"I know a lot of first-round picks don't come to camp on time, but we'll see what we can do," said Hawk, whom the Packers selected fifth overall. "You miss something in these OTAs, and you're behind. Obviously, training camp is even worse."
Hawk missed the first seven OTA practices because he was completing school at Ohio State, from which he earned his degree in criminology.
As a top-five pick, the Packers' first since they took cornerback Terrell Buckley at No. 5 in 1992, Hawk will command a hefty contract. Running back Carnell Williams received a five-year, $30 million package with guaranteed bonus money of more than $13 million as the No. 5 pick by Tampa Bay last year.
The Packers have been nearly flawless in recent years to get their first-round draftees signed by the start of full-squad practices in training camp. Cornerback Ahmad Carroll missed only the first practice in 2004.
The Packers had profits of $18 million. The renovation of Lambeau Field, which was completed three years ago, is the crux of the big revenue stream. The famed stadium has become a year-round destination for visitors with an atrium dotted by restaurants, shops and other attractions.
Green and Davenport are coming off serious leg injuries that ended their seasons by the midway point last year. Davenport, who sustained a broken right ankle, is ahead of Green in the recovery process and begged the medical staff to clear him for the OTAs, to no avail.
Green is on the mend from a torn right quadriceps tendon. All indications are the team won't rush the Pro Bowler back into practice and might not have him full go until the middle of August.
"I would say if we had to go play a game in training camp that I think those guys would be ready. (But) we're just going to be smart on an individual basis," McCarthy said.
Linebacker Brady Poppinga (knee) and rookie cornerback Will Blackmon (foot) also are iffy to be ready for the early part of camp, which starts July 28.
Left tackle Chad Clifton and backup tackle/guard Adrian Klemm, however, are expected to take part the first day. Clifton was held out of all off-season workouts after undergoing minor knee and ankle surgeries following last season. Klemm was sidelined because of a sprained knee suffered in the post-draft minicamp in early May.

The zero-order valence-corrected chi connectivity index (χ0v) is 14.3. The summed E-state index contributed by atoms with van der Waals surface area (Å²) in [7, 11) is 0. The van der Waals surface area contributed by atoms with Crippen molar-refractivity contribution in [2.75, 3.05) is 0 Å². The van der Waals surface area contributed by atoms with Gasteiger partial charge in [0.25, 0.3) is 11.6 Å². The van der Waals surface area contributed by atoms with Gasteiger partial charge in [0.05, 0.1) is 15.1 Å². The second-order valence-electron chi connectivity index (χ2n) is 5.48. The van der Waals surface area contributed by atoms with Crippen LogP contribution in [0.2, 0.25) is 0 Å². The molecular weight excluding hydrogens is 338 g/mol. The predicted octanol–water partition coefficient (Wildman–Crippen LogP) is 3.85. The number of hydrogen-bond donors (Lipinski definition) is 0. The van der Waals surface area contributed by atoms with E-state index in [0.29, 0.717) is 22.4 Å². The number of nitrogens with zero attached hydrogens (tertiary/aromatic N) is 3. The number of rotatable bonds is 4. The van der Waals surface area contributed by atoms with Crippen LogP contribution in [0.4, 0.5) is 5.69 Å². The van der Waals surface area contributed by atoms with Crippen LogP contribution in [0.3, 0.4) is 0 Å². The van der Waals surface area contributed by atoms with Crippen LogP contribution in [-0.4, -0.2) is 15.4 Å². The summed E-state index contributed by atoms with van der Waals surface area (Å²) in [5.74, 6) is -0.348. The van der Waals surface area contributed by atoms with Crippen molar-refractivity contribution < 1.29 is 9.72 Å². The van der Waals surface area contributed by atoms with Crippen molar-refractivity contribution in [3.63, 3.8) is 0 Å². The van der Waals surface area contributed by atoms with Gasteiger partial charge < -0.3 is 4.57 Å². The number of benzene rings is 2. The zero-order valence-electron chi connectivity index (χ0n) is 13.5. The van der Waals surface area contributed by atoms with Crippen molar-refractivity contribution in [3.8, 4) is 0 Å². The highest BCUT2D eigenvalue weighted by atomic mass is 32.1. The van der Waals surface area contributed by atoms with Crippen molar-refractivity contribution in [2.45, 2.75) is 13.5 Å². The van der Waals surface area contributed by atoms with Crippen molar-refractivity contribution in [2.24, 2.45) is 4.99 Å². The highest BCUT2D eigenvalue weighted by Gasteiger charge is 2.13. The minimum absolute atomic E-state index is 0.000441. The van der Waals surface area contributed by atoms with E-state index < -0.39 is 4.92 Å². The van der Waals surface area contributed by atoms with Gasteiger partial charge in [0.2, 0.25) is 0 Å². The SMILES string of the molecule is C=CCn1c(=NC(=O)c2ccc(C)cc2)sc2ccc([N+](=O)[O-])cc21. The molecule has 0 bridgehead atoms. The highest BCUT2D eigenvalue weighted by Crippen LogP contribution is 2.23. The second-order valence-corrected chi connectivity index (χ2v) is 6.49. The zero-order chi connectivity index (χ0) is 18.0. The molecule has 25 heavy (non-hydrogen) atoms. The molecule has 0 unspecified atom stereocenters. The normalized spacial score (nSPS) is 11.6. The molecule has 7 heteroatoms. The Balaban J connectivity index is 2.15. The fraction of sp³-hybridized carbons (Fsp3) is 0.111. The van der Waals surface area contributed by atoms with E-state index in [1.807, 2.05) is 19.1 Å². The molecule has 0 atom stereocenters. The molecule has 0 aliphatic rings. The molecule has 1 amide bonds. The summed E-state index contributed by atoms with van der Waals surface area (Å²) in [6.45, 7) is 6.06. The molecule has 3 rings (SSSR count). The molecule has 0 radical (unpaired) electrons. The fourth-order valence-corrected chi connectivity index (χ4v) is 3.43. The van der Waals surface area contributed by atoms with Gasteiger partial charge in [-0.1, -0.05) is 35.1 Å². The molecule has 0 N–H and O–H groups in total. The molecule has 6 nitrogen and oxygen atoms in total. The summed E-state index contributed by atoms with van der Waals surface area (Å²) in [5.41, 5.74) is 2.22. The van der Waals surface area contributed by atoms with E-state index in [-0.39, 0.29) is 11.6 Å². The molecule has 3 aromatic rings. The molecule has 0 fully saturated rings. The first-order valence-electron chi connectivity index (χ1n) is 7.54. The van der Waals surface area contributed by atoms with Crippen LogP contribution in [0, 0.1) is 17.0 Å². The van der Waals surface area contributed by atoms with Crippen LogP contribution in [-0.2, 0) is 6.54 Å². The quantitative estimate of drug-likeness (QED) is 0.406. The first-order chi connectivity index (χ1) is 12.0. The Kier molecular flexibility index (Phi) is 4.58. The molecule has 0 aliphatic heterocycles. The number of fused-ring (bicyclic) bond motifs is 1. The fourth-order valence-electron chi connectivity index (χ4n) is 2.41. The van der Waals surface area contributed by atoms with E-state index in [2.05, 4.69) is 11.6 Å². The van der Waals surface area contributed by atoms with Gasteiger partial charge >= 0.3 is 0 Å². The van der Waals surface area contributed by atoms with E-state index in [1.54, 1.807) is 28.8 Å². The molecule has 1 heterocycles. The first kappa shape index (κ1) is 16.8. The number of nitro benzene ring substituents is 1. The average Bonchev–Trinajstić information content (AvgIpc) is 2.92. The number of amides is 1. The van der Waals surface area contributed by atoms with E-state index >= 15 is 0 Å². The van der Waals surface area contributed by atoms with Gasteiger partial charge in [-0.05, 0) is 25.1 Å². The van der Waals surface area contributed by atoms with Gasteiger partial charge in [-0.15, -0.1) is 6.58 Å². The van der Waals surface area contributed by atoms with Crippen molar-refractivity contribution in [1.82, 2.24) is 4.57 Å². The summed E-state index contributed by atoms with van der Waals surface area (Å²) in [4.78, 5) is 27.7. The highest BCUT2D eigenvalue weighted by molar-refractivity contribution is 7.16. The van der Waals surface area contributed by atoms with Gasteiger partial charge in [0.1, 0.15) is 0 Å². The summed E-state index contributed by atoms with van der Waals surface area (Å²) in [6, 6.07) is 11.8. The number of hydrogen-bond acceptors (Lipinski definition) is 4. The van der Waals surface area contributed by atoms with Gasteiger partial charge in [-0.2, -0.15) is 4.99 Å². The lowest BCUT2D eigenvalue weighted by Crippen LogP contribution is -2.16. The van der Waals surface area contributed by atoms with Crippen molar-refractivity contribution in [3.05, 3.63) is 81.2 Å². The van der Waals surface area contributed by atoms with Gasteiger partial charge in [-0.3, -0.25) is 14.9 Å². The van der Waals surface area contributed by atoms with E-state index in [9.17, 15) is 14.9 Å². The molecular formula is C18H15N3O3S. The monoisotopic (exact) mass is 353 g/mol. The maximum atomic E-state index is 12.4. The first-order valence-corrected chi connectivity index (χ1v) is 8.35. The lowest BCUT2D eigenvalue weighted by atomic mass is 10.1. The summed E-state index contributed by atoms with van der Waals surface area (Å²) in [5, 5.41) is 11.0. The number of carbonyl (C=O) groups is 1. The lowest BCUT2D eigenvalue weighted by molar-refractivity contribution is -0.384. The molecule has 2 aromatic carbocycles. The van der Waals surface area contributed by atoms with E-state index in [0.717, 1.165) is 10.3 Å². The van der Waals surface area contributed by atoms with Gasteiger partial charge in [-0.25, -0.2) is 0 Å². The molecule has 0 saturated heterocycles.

The Vikings completed their off-season program with a two-day mini-camp last week at their Winter Park facility in Eden Prairie.
First-year coach Brad Childress -- who is overseeing the installation of both a new offense (West Coast) and defense (Tampa-2) --- seemed pleased after three mini-camps and two weeks of Organized Team Activities.
"I think they have done a lot in terms of learning," he said. "I've seen great progress. ... I've seen particularly wide receivers and tight ends improving in understanding conceptually what it is we are trying to do and them using freedom and their athletic ability and being able to wiggle themselves open.
"Now it all goes to another level when somebody is hitting you in the throat and you're trying to think about what you're supposed to be doing."
Both offensive coordinator Darrell Bevell and defensive coordinator Mike Tomlin stressed there remains plenty of work for players when they arrive at training camp late next month in Mankato, Minn. "You start over from scratch and keep building on it everyday," Bevell said.
Childress, of course, has plenty to do with the adjustment to the West Coast system. The former Philadelphia offensive coordinator will call plays in Minnesota, just as his ex-boss, Andy Reid, did with the Eagles.
Tomlin, meanwhile, has been working on getting the defense to adjust to a scheme that has been successful in Tampa Bay for many years and also is used by the Vikings' NFC North rival, Chicago.
"I'm very pleased but at the same time we realize that we have a lot of work to do," Tomlin said. "Football is a game that is played in pads. What we've been able to do in terms of the structure of the offseason has been good but we have miles to go in terms of being football ready."
For now, though, Childress wants his players to get away from football and enjoy some free time before the long season begins.
"I think somewhere you have to get away and you have to get your mind fresh," he said. "You know what you know. I don't think the blackboard will get erased here. ... They've had a great offseason in terms of work. They have to get their minds right and get their bodies right because we start a marathon on July 27."
"I'm doing everything that everybody else is doing," said Williamson, who could provide the Vikings with a much-needed vertical threat in their offense.
Having first-round linebacker Chad Greenway in from the start will be extremely important, considering he should have an opportunity to compete for a starting job. The Vikings also will have three second-round picks to deal with, including cornerback Cedric Griffin, offensive lineman Ryan Cook and quarterback Tarvaris Jackson.
Signing Cook should be no problem; the Vikings took Cook at least three to four rounds before most expected.
At receiver, the Vikings cut down to "only" 14 players by releasing Jimmy Redmond. Koren Robinson will be atop that depth chart when training camp opens with Troy Williamson, Travis Taylor and Marcus Robinson behind him. After that, though, the competition should be wide open.